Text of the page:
I am a PhD candidate at the University of Canberra's Centre for Conservation, Ecology, and Genetics within the Institute for Applied Ecology. I am studying the reproductive ecology and phenotypic responses to incubation temperature in the Central Bearded Dragon (Pogona vitticeps), which undergoes sex-reversal under high incubation temperatures. I received Master's of Science graduate from Auburn University where I studied the effects of phenological changes during incubation in the Brown Anole (Anolis sagrei). I am interested mostly in thermal developmental environments, thermal adaptations to climate change, developmental and phenotypic plasticity, shifts in phenology, and invasive species. I'm also trying to be more involved in science communications, so follow me on twitter (@pr_pearson)!
New Warner Lab Paper! 10 Feb 2022
We recently go our paper "Propagule size and sex ratio influence colonisation dynamics after introduction of a non-native lizard" accepted into the Journal of Animal Ecology! Dr. Amelie Fargeville lead the analysis and writing of this great paper, which comprised of 4 years of mark recapture data (with almost 6000 descendants excluding founders!). The work involved in this project was my first foray into the field of ecology, and its so amazing to see all of this hard work come to fruition!
Back to work! June 2020
After a 3 month stent of working from home, I am finally back into the office and ready to actually get work done!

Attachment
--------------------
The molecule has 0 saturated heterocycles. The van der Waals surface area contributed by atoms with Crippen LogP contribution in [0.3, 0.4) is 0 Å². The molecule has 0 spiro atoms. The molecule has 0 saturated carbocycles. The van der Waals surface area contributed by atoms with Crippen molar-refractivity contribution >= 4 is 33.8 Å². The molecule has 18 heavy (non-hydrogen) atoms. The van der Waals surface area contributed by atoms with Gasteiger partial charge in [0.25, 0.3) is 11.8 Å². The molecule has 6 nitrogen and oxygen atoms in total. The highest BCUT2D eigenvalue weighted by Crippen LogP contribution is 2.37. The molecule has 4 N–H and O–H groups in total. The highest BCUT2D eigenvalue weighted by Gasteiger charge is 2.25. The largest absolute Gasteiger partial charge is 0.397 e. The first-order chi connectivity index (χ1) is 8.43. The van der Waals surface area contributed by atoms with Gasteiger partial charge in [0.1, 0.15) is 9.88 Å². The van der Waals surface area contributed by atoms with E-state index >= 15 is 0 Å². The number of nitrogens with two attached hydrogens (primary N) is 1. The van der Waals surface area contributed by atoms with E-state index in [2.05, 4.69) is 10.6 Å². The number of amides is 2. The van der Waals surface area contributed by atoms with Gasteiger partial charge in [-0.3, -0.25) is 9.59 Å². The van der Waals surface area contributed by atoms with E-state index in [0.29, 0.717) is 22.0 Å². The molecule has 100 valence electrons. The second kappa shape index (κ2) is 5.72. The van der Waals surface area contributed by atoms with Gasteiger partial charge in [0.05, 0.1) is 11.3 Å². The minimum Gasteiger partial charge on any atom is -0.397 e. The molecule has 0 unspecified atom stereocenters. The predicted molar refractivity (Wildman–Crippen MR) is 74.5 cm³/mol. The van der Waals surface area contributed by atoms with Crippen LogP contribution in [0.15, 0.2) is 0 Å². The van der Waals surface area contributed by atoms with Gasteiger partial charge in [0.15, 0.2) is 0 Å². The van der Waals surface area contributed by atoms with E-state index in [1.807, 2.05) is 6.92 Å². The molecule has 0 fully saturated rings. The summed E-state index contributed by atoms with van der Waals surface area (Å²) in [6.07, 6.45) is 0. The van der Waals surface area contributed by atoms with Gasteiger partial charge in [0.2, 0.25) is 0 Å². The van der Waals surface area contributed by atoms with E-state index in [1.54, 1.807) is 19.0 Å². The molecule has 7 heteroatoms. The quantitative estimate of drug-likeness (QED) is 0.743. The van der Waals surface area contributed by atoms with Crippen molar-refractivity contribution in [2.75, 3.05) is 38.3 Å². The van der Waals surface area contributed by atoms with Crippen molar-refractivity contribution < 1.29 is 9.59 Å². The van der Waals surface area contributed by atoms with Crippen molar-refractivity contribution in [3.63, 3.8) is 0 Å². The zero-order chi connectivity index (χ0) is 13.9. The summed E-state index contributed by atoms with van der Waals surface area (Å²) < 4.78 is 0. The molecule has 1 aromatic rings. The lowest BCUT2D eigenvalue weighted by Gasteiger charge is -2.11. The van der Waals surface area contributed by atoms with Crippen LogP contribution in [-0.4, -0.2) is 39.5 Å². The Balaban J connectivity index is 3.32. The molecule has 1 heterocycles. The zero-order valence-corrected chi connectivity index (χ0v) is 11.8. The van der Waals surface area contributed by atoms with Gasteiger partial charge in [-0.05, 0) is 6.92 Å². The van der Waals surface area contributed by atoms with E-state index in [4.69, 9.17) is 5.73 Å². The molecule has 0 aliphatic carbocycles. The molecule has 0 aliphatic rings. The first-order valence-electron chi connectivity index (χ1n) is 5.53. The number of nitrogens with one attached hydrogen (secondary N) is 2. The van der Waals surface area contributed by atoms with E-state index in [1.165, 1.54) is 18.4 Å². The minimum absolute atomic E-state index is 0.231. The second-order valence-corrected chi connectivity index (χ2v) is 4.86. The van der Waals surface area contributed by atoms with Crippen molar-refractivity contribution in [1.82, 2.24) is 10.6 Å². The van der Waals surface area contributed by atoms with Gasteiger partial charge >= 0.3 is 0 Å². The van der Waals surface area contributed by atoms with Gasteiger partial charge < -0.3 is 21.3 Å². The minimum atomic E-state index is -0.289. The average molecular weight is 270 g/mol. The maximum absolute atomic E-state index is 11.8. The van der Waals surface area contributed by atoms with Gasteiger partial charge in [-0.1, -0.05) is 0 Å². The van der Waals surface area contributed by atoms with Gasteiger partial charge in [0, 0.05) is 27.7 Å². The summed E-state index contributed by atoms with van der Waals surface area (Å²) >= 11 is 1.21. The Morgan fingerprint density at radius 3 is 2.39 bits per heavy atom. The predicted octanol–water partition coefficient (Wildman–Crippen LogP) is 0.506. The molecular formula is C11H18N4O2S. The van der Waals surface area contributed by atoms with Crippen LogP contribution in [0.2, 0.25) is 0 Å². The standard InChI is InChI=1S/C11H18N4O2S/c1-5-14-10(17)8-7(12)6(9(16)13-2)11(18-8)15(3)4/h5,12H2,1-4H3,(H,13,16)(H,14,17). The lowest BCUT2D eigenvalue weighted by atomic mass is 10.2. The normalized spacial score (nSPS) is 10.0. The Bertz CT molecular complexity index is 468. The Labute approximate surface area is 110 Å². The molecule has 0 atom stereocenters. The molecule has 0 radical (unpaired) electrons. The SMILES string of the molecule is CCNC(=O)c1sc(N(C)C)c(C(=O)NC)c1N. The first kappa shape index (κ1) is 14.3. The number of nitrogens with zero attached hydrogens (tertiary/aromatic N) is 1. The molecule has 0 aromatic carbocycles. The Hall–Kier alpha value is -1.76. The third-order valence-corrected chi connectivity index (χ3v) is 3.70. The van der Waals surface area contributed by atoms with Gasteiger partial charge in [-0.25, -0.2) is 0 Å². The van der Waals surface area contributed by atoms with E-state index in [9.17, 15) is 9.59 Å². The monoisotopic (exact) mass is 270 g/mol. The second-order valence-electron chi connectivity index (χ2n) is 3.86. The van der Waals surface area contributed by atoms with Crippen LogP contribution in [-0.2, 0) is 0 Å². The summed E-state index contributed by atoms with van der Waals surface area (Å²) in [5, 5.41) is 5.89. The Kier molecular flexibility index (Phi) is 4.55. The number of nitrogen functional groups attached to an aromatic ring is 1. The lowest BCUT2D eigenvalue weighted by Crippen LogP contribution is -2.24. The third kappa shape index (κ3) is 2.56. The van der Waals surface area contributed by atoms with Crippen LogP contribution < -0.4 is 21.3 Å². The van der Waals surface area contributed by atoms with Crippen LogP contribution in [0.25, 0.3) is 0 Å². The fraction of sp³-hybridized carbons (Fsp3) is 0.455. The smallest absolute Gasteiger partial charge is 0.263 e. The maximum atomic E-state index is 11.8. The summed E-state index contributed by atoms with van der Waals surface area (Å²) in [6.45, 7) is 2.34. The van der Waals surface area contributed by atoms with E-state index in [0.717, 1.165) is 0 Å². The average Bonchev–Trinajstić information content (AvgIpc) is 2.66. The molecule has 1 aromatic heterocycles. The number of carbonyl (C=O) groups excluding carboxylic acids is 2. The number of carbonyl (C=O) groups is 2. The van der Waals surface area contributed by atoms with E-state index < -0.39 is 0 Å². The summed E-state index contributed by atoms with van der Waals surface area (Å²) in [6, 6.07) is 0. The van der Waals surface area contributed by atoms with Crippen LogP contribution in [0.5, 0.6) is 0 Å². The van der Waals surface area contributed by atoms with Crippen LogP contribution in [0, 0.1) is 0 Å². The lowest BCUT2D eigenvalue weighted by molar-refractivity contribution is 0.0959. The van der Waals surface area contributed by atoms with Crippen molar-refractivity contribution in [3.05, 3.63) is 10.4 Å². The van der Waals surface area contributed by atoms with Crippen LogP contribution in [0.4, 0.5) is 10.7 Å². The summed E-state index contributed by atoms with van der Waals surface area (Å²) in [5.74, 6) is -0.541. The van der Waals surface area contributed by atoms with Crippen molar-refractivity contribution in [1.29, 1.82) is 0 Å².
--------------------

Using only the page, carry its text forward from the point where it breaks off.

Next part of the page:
Good news in times of crisis, April 2020
I've been awarded the prestigious Holsworth Endowment Fellowship by the Ecological Society of Australia to look at differences in dragon egg yolk hormones and nutrient content! I'm looking forward to getting back to the labs to start this work.
COVID-19 Effects: April 2020
My research had a quick wrap up due to the global pandemic this year. However, I was able to collect most of the necessary data to analyse the dragon's sprint performance. Excited to see my preliminary results!
2020 off to a good start!
I've been incubating Bearded Dragon eggs under varied temperatures to see how offspring of regular and sex reversed females differ in morphology and performance. Let the races begin!
Exciting news for 2018!
I have been accepted to the University of Canberra and awarded the Australian Government Research Training Program scholarship to work with Dr. Stephen Sarre! I will be studying the nesting behaviors and effects of temperature on offspring of Central Bearded Dragons (Pogona vitticeps). This species has sex chromosomes but when exposed to high temperatures during development, genetically male individuals develop as females (sex reversal). More information on the project can be found here.